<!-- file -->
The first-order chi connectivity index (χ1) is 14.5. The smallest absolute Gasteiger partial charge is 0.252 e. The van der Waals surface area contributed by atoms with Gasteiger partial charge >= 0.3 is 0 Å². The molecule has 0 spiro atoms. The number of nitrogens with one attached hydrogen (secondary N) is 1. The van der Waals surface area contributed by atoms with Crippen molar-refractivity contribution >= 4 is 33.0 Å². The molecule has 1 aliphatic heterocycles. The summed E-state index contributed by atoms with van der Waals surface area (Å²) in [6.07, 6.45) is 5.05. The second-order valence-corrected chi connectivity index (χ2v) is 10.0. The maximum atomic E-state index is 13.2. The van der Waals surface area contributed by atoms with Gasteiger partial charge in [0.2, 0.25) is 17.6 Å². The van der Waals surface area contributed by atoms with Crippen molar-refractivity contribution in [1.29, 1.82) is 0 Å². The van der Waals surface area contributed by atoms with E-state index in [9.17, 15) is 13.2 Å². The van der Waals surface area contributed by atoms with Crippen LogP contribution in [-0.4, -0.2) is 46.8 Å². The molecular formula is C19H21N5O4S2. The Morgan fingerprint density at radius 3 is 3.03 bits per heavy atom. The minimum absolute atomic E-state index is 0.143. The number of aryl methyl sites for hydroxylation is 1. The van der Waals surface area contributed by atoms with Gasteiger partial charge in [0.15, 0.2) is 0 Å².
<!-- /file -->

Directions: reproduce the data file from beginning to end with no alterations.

The first-order chi connectivity index (χ1) is 14.5. The smallest absolute Gasteiger partial charge is 0.252 e. The van der Waals surface area contributed by atoms with Gasteiger partial charge >= 0.3 is 0 Å². The molecule has 0 spiro atoms. The number of nitrogens with one attached hydrogen (secondary N) is 1. The van der Waals surface area contributed by atoms with Crippen molar-refractivity contribution >= 4 is 33.0 Å². The molecule has 1 aliphatic heterocycles. The summed E-state index contributed by atoms with van der Waals surface area (Å²) in [6.07, 6.45) is 5.05. The second-order valence-corrected chi connectivity index (χ2v) is 10.0. The maximum atomic E-state index is 13.2. The van der Waals surface area contributed by atoms with Gasteiger partial charge in [0.2, 0.25) is 17.6 Å². The van der Waals surface area contributed by atoms with Crippen molar-refractivity contribution in [1.29, 1.82) is 0 Å². The van der Waals surface area contributed by atoms with E-state index in [9.17, 15) is 13.2 Å². The van der Waals surface area contributed by atoms with Crippen LogP contribution in [-0.4, -0.2) is 46.8 Å². The molecular formula is C19H21N5O4S2. The Morgan fingerprint density at radius 3 is 3.03 bits per heavy atom. The minimum absolute atomic E-state index is 0.143. The number of aryl methyl sites for hydroxylation is 1. The van der Waals surface area contributed by atoms with Gasteiger partial charge in [0.15, 0.2) is 0 Å².